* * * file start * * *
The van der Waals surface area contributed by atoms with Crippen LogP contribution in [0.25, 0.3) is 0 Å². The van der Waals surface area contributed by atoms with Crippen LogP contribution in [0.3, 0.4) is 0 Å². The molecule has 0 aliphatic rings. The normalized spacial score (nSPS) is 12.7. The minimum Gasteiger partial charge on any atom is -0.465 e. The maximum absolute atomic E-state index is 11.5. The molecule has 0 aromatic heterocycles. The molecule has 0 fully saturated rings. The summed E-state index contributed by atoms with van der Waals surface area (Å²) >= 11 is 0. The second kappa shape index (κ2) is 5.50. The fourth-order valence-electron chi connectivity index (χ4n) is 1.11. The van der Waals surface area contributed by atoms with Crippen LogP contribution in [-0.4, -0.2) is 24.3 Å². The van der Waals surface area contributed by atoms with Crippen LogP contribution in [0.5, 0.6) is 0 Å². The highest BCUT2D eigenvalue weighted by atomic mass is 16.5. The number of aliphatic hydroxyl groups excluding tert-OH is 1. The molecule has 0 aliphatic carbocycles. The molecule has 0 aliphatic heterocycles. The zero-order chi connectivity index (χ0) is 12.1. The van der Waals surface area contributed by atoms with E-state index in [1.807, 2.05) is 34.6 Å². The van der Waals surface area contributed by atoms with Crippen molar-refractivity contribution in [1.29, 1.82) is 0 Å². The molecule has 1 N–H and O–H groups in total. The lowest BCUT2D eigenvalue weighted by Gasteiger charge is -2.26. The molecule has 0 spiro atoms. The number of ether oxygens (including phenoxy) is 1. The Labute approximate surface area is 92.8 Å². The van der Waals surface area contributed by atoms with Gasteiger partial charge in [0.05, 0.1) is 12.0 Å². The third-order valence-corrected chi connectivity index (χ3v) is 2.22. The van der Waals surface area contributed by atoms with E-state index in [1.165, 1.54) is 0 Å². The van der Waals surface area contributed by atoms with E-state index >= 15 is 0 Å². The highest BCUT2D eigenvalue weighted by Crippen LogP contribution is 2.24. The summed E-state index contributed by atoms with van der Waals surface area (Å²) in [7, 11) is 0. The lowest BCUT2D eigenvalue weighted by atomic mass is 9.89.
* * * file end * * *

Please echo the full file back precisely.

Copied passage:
The van der Waals surface area contributed by atoms with Crippen LogP contribution in [0.25, 0.3) is 0 Å². The van der Waals surface area contributed by atoms with Crippen LogP contribution in [0.3, 0.4) is 0 Å². The molecule has 0 aliphatic rings. The normalized spacial score (nSPS) is 12.7. The minimum Gasteiger partial charge on any atom is -0.465 e. The maximum absolute atomic E-state index is 11.5. The molecule has 0 aromatic heterocycles. The molecule has 0 fully saturated rings. The summed E-state index contributed by atoms with van der Waals surface area (Å²) >= 11 is 0. The second kappa shape index (κ2) is 5.50. The fourth-order valence-electron chi connectivity index (χ4n) is 1.11. The van der Waals surface area contributed by atoms with Crippen LogP contribution in [-0.4, -0.2) is 24.3 Å². The van der Waals surface area contributed by atoms with Crippen LogP contribution in [0.5, 0.6) is 0 Å². The highest BCUT2D eigenvalue weighted by atomic mass is 16.5. The number of aliphatic hydroxyl groups excluding tert-OH is 1. The molecule has 0 aliphatic carbocycles. The molecule has 0 aliphatic heterocycles. The zero-order chi connectivity index (χ0) is 12.1. The van der Waals surface area contributed by atoms with E-state index in [1.807, 2.05) is 34.6 Å². The van der Waals surface area contributed by atoms with Crippen molar-refractivity contribution in [1.29, 1.82) is 0 Å². The molecule has 1 N–H and O–H groups in total. The lowest BCUT2D eigenvalue weighted by Gasteiger charge is -2.26. The molecule has 0 spiro atoms. The number of ether oxygens (including phenoxy) is 1. The Labute approximate surface area is 92.8 Å². The van der Waals surface area contributed by atoms with Gasteiger partial charge in [0.05, 0.1) is 12.0 Å². The third-order valence-corrected chi connectivity index (χ3v) is 2.22. The van der Waals surface area contributed by atoms with E-state index in [1.165, 1.54) is 0 Å². The van der Waals surface area contributed by atoms with E-state index >= 15 is 0 Å². The highest BCUT2D eigenvalue weighted by Crippen LogP contribution is 2.24. The summed E-state index contributed by atoms with van der Waals surface area (Å²) in [7, 11) is 0. The lowest BCUT2D eigenvalue weighted by atomic mass is 9.89.